Browsing named entities in A Dictionary of Greek and Roman biography and mythology (ed. William Smith). You can also browse the collection for 1057 AD or search for 1057 AD in all documents.

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A Dictionary of Greek and Roman biography and mythology (ed. William Smith), (search)
Isaacus I. or Isaac Comne'nus (*)Isaa/kios o( *Komnhno/s), emperor of Constantinople (A. D. 1057-1059), and the first of the Comneni who ascended the imperial throne, was one of the most virtuous emperors of the East. [See the genealogical table of the Comneni, Vol. I. p. 820.] he was the elder son of Manuel Comnenus, praefectus totius orientis in the reign of Basil II, whom he lost while still a boy, and was educated, together with his younger brother John, under the care of Basil. Their learning. talents, and moral principles, as much as the merits of their late father, recommended them to the favour of the emperor, and at an early age they were both entrusted with important civil and military functions. Isaac became so distinguished, that, supported by the illustrious name of his family, he succeeded in obtaining the hand of Catharina, or Aicatharina, the daughter of Samuel, or perhaps John Wladislaus, king of the Bulgarians, a lady who, at the time when Isaac made her acquaintance
A Dictionary of Greek and Roman biography and mythology (ed. William Smith), Michael Psellus or Michael Psellus the Younger or the Younger Michael Psellus (search)
ith the title of Prince of the Philosophers (*Filoso/fwn u(/patos), and did not disdain to use his counsels, and in effecting their elevation he even had a share. The period during which he thus flourished at Constantinople extends over the reigns of Constantinus Monomachus (A. D. 1042-1054), his empress Theodora (to A. D. 1056), and Michael Stratonicus, who succeeded Theodora, and who entrusted Psellus with a conciliatory mission to Isaac Comnenus, whom the soldiers had saluted emperor in A. D. 1057. He still remained in favour with both these emperors, and with Constantinus Ducas, who succeeded Comnenus in A.D. 1060, and also with his successor Eudocia, and her three sons. When Romanus Diogenes, whom Eudocia had married, was also declared emperor (A. D. 1068), Psellus was one of his counsellors ; but three years afterwards he was the chief adviser, among the senators, of the measure by which Diogenes was deposed, and Michael VII. Ducas, the son of Constantinus Ducas, elected in his p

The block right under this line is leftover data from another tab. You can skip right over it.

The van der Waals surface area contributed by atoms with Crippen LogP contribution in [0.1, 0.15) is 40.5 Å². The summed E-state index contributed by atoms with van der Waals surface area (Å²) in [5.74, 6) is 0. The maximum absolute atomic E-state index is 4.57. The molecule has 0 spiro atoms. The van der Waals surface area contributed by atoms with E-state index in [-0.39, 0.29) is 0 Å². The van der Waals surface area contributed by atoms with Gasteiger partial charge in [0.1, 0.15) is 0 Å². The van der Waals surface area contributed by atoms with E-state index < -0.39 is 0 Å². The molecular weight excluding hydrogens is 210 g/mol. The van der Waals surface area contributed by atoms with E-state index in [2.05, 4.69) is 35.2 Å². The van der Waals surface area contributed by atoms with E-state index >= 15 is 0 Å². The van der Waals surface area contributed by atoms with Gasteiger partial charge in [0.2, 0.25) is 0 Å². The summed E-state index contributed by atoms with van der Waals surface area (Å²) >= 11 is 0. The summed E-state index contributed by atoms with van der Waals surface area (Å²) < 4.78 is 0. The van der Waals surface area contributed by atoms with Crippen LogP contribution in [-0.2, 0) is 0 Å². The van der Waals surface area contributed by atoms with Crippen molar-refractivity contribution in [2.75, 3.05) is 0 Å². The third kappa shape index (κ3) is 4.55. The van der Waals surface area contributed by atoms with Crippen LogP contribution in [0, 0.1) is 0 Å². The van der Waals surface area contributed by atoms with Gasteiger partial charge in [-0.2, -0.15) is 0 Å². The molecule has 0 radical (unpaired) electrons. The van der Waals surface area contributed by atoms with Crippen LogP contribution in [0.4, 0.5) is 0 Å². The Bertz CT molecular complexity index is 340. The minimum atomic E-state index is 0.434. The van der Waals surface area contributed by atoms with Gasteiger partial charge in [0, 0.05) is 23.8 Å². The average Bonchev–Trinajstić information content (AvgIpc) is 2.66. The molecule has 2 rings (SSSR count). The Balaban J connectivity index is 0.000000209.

[CEDRENUS, GEORGIUS] that the portion of the history of Cedrenus which extends from the death of the emperor Nicephorus I. (A. D. 811) to the close of the work (A. D. 1057), is found almost verbatim in the history of Joannes Scylitzes, which commences from the death of Nicephorus 1. (A. D. 811), and extends, in the printed copies,reign of Isaac Comnenus, " ad imperium Isaaci Comneni :" that Cedrenus, who, in the latter part of his work, transcribes Scylitzes, brings down his work only to A. D. 1057, and that, in speaking of Joannes Thracesius, he gives him the title of Protovestiarius, awhile in the MSS. of Scylitzes' own work he has the titles of Curopalahese premises it is inferred that Scylitzes first held the office of Protovestiarius, and during that time published a first edition of his work, coming down to A. D. 1057; and that afterwards he attained the dignities of Curopalata and Drungarius, and then published a second edition brought down to a later period. But this reason